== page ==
This was one of the most boring sequences for me. There are no enemies (except for one boss upon entering the tower), and the approach is completely scripted (bells toll at set locations). More so, Adol needs to walk all the way down a still completely empty tower because there's a treasure chest he must retrieve.

Then begins the back tracking to previous events. The meeting taking place that I listened in on is now over, and the room contains a chest necessary to fix the statue that turns people back to flesh from stone. How do I use it? Climb that mundane tower again, and use it there. At each step, I needed to go through a long speech from the goddesses who tell me exactly what to do. After reviving everyone, I'm given a golden necklace that transports me to where Dalles is hiding out. Before going there though, I am given the Cleria Sword and Armor by someone else that was turned to stone. The fight with Dalles goes quickly with the help of the Life Drop that revives Adol should he die.
Oh, and one more thing...
Continuing on, I run into past NPCs that are now helping me to confront the real threat behind all the dark acts. In one of the final rooms before the fight with Darm a lot of narrative is given, and two NPCs from Ys 1 show up to give Adol items he needs to defeat Darm. We also learn Feena was one of the goddesses of Ys. The game then wishes us good luck. It felt a little rushed though being given all these items at the end without needing to seek them out. No time to think of that though; on to the final battle.
I hadn't noticed until this snapshot that those are goddess statues on fire, nice detail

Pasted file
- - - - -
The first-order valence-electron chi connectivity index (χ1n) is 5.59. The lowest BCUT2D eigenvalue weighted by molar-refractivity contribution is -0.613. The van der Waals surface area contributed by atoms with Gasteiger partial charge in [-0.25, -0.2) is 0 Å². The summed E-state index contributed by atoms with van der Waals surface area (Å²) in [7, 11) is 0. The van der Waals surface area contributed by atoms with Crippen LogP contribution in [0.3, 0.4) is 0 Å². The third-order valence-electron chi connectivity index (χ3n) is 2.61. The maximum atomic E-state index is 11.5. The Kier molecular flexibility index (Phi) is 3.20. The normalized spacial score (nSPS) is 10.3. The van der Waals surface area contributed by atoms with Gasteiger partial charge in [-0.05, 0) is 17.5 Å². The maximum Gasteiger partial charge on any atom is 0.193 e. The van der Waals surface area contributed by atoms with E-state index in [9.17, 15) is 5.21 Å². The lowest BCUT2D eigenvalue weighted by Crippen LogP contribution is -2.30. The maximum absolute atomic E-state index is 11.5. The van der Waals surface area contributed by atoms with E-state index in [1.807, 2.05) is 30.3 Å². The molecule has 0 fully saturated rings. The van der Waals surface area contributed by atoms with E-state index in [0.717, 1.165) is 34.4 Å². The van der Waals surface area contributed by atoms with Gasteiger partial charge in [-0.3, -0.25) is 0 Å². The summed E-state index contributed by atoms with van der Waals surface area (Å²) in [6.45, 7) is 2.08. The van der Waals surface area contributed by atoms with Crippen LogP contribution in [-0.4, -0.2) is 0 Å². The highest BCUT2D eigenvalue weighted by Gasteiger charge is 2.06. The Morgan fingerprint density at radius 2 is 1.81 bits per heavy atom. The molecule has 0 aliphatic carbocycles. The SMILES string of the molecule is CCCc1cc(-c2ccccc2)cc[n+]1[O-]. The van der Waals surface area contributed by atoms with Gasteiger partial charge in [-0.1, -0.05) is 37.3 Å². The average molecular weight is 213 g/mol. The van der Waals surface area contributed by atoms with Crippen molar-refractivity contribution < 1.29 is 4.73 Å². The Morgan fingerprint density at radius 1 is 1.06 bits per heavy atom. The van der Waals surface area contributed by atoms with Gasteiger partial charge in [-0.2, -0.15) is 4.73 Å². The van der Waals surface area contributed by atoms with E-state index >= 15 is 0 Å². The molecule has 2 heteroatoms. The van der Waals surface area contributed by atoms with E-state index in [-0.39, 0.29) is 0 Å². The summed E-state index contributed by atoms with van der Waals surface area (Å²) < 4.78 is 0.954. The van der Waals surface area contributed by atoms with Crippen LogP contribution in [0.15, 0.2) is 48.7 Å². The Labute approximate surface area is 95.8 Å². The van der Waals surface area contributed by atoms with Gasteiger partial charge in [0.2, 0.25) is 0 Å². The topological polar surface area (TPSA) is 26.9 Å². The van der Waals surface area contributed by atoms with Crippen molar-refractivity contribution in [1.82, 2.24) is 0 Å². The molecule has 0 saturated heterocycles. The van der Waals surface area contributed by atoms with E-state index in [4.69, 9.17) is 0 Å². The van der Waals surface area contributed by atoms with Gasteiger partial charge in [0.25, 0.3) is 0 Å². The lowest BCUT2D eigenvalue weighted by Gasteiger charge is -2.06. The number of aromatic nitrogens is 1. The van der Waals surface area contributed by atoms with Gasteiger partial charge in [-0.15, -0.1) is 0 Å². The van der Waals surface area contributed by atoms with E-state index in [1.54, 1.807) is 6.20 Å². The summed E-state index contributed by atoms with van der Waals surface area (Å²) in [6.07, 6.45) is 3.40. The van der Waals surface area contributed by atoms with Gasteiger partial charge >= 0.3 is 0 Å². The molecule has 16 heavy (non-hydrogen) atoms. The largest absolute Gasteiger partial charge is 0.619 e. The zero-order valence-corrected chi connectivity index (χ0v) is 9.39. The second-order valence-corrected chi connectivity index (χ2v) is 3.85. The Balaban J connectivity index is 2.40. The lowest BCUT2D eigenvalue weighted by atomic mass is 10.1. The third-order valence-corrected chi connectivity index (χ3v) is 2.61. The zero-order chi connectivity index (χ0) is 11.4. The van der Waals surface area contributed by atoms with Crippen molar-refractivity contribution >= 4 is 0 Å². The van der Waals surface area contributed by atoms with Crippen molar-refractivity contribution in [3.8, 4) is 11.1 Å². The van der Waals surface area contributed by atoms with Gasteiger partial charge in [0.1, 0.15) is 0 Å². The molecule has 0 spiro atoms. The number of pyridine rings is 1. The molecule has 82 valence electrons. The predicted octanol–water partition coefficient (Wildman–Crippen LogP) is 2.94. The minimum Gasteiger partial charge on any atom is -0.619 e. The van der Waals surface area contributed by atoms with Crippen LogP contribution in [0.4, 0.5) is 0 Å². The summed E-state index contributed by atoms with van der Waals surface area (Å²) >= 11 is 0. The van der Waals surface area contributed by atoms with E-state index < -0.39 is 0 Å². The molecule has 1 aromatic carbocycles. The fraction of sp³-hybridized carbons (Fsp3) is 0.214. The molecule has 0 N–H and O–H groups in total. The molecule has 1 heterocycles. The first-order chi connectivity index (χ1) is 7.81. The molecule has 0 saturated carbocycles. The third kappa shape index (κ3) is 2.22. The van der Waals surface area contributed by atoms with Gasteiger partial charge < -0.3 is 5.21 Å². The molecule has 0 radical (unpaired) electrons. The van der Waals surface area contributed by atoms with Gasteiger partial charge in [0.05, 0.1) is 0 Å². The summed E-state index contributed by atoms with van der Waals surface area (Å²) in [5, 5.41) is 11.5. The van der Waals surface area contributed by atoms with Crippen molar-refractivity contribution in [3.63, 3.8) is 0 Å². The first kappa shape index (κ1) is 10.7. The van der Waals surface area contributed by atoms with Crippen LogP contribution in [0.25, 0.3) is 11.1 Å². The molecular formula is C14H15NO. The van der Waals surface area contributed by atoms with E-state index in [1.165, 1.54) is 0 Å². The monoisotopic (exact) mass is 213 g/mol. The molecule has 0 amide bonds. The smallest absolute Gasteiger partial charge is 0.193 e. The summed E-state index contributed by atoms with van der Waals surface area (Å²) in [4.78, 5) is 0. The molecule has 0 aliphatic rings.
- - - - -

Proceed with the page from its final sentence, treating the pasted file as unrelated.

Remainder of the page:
What a final battle. This fight is rightly the most difficult one in the game. Much more of a challenge than the one with Dark Fact. There aren't any tricks to getting through it, no special weak points to exploit. All equipment is predetermined except for the magic you bring in. Full Cleria gear is required, as is wearing the Goddess Ring. Of course, I say you can select any magic you want, but only the shield wand (recently acquired) is the correct pick; everything else is useless. It took nearly an hour of attempts, with fights lasting at most 2 minutes. In the end, I'm fairly sure I was getting better, or at least luckier.
Close up of Darm as he taunts us
In the middle of this I decided to gain a level to see if it would help. It was then that I noticed I still had the game set to fast speed. There are two settings--slow and fast--and I've switched between the two often in the game, usually keeping it on fast speed though. It doubles Adol's walk speed, but also makes fighting enemies rather difficult. Still, turning this off didn't help much in the Darm fight. Maybe if I were max level it'd be a bit easier. I was 60, max is 62 by most reports. Here's a video of the final battle, sorry for the poor quality (I need a better computer):